“They have done this paramilitary (stuff) to immigrant communities with ICE … and now they’re seemingly testing it out in Portland,” he said. “I think this is their first attempt to roll it out on a major American city and on white people. I think they thought they were going to get away with it. And we are not going to let them get away with it.”

“The Vanishing” : Rosebud, Issue 67

“The Vanishing,” self’s story of Miguel Lopez de Legazpi, had been making the round of slush piles when Rosebud‘s editor reached her on her cell and told her he was pulling hers from the slushpile.

Rosebud is a very ambitious magazine.

The section Once Upon a . . . features re-tellings of Cinderella and Hansel and Gretel.

A section called Songs of the City are stories set in . . . what else? Cities.

A section called Looking Up features stories about the moon and other planetary bodies.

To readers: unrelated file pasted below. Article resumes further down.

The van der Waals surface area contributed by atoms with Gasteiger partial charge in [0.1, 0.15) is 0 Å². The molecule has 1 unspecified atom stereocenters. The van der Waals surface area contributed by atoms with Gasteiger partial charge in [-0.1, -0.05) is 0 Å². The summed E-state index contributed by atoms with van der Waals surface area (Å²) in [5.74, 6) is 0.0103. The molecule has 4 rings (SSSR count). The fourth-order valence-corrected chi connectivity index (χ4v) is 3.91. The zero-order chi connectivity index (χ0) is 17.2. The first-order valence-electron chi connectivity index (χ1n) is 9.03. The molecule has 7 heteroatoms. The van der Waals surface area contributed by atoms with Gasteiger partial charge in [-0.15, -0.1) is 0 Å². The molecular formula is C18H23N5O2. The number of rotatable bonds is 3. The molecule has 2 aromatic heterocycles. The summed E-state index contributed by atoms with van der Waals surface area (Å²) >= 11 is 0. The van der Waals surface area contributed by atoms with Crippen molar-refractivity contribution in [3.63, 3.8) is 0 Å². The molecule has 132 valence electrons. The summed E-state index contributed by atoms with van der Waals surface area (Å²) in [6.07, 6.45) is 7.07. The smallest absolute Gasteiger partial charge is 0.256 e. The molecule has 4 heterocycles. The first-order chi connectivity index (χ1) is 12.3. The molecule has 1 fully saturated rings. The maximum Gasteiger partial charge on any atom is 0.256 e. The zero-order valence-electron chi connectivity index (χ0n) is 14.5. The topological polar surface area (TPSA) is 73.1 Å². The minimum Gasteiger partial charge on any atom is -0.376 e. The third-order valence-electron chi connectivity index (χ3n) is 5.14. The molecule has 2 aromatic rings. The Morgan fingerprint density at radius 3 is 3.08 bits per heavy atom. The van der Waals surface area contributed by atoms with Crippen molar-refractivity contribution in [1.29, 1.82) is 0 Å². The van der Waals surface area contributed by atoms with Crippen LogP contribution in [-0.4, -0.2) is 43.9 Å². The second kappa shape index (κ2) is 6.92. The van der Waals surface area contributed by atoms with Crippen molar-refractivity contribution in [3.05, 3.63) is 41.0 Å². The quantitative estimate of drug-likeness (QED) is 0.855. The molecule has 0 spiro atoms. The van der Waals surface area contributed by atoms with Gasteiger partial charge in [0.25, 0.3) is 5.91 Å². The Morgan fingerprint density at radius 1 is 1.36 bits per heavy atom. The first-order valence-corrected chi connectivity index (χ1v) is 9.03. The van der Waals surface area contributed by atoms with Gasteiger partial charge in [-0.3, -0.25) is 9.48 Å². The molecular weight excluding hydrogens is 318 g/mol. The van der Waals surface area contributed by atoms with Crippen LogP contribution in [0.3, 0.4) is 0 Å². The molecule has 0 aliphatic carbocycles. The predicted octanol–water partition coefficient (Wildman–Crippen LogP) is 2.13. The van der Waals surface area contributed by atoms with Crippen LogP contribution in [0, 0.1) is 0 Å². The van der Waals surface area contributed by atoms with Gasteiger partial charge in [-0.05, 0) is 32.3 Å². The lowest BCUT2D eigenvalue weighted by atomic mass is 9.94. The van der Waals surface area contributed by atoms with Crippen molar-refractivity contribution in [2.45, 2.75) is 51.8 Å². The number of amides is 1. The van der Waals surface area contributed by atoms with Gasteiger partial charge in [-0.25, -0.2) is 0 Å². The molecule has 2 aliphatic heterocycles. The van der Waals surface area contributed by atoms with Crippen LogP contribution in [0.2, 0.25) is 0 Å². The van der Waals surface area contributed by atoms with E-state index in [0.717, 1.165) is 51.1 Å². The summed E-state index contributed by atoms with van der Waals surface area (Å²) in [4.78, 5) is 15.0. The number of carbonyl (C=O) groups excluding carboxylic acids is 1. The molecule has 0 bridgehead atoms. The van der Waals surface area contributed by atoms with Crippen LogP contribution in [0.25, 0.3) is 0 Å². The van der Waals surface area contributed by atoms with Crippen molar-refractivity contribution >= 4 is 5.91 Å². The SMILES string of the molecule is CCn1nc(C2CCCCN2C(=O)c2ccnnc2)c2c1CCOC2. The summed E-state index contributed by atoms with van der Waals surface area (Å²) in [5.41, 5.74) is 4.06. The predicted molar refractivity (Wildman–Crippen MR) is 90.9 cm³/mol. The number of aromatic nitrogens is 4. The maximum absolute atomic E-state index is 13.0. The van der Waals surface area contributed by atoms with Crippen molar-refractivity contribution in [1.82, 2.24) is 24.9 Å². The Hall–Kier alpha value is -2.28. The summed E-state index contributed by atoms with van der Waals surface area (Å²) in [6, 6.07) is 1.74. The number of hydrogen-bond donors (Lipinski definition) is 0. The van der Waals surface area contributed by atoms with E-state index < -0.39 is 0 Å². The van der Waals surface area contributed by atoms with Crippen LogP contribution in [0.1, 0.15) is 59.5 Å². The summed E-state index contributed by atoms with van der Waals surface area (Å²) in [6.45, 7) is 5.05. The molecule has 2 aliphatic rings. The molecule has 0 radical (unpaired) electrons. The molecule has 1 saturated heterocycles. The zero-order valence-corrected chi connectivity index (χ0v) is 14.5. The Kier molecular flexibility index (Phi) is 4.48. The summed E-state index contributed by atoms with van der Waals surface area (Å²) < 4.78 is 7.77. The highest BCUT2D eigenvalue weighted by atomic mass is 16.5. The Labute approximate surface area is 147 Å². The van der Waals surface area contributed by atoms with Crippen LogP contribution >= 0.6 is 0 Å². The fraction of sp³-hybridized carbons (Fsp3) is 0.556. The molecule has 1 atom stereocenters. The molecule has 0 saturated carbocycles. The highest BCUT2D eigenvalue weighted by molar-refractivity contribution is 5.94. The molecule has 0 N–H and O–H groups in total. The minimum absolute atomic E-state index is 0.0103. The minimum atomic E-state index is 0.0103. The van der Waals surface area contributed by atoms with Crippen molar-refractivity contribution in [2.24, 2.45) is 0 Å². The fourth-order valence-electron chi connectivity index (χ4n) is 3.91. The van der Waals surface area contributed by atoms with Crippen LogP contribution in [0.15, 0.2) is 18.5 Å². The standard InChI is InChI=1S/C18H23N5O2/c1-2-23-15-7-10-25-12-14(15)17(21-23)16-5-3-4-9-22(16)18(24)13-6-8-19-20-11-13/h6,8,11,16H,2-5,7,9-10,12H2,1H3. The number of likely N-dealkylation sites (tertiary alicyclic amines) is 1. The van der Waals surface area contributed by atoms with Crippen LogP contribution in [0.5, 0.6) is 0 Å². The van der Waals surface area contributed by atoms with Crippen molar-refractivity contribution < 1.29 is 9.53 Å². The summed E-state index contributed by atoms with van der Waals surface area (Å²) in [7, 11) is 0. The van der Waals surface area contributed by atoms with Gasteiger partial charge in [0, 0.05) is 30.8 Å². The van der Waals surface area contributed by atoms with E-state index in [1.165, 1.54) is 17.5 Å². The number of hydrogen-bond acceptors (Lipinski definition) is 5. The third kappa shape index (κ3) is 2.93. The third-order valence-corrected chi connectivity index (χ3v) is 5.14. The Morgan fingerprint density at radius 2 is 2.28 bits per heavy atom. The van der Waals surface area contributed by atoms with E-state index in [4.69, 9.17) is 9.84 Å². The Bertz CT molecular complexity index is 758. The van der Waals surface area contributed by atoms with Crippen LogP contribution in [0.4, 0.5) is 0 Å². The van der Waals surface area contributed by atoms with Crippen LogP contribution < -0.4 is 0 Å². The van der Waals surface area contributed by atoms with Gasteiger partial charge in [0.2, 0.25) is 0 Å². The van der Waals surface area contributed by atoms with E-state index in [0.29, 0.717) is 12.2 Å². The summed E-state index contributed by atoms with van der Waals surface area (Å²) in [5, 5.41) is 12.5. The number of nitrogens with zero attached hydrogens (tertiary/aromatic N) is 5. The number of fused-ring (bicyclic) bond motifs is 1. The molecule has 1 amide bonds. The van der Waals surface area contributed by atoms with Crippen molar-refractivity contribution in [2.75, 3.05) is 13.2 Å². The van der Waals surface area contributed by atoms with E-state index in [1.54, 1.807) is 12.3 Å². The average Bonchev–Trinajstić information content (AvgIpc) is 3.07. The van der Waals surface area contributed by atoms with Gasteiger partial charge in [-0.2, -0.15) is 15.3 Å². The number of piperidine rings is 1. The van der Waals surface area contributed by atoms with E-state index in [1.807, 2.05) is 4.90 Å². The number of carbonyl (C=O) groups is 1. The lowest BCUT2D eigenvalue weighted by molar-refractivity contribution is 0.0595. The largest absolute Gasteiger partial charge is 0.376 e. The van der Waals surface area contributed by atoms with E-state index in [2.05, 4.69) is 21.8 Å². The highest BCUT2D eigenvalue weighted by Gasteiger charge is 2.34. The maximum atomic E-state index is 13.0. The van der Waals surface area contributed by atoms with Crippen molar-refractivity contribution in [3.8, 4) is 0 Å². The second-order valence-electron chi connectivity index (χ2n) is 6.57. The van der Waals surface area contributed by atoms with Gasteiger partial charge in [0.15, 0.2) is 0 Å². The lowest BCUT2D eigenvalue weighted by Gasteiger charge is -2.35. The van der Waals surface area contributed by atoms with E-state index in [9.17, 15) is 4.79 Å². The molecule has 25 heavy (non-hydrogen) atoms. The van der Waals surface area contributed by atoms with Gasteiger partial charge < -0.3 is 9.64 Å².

“The Vanishing”

Pope Alexander VI draw a line from pole to pole, dividing the world like the two halves of an orange: everything east of the line belonged to Portugal, everything west to Spain. In one stroke, centuries of struggle between the two arch-rivals came to an end, and the world at last seemed able to contain the two countries’ teeming ambitions, ambitions that had taken root and flowered in a dream born as a whisper in the ear of a friend of a friend of a friend: Francisco Serrao, Portuguese, who wrote to the crown from the Moluccas, in words both ardent and teasing. “Gold and riches,” Serrao wrote. “Spices and women.”

Stay safe, dear blog readers. Stay safe.